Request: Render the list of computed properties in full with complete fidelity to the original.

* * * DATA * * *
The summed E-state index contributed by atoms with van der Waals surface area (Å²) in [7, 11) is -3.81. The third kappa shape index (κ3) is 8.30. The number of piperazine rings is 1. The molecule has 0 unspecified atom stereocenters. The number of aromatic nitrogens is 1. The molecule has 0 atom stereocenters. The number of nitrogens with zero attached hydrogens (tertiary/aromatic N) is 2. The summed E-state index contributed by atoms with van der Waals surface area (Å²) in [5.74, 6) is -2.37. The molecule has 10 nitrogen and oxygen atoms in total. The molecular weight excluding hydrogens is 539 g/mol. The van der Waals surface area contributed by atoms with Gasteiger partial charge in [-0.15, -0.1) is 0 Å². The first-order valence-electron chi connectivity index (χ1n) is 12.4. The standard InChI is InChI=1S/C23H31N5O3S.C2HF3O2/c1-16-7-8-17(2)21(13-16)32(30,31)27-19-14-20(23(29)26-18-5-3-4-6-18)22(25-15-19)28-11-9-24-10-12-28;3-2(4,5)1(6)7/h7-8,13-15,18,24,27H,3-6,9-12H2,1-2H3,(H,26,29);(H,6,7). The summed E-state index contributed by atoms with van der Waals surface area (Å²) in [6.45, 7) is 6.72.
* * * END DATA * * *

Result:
The summed E-state index contributed by atoms with van der Waals surface area (Å²) in [7, 11) is -3.81. The third kappa shape index (κ3) is 8.30. The number of piperazine rings is 1. The molecule has 0 unspecified atom stereocenters. The number of aromatic nitrogens is 1. The molecule has 0 atom stereocenters. The number of nitrogens with zero attached hydrogens (tertiary/aromatic N) is 2. The summed E-state index contributed by atoms with van der Waals surface area (Å²) in [5.74, 6) is -2.37. The molecule has 10 nitrogen and oxygen atoms in total. The molecular weight excluding hydrogens is 539 g/mol. The van der Waals surface area contributed by atoms with Gasteiger partial charge in [-0.15, -0.1) is 0 Å². The first-order valence-electron chi connectivity index (χ1n) is 12.4. The standard InChI is InChI=1S/C23H31N5O3S.C2HF3O2/c1-16-7-8-17(2)21(13-16)32(30,31)27-19-14-20(23(29)26-18-5-3-4-6-18)22(25-15-19)28-11-9-24-10-12-28;3-2(4,5)1(6)7/h7-8,13-15,18,24,27H,3-6,9-12H2,1-2H3,(H,26,29);(H,6,7). The summed E-state index contributed by atoms with van der Waals surface area (Å²) in [6.45, 7) is 6.72.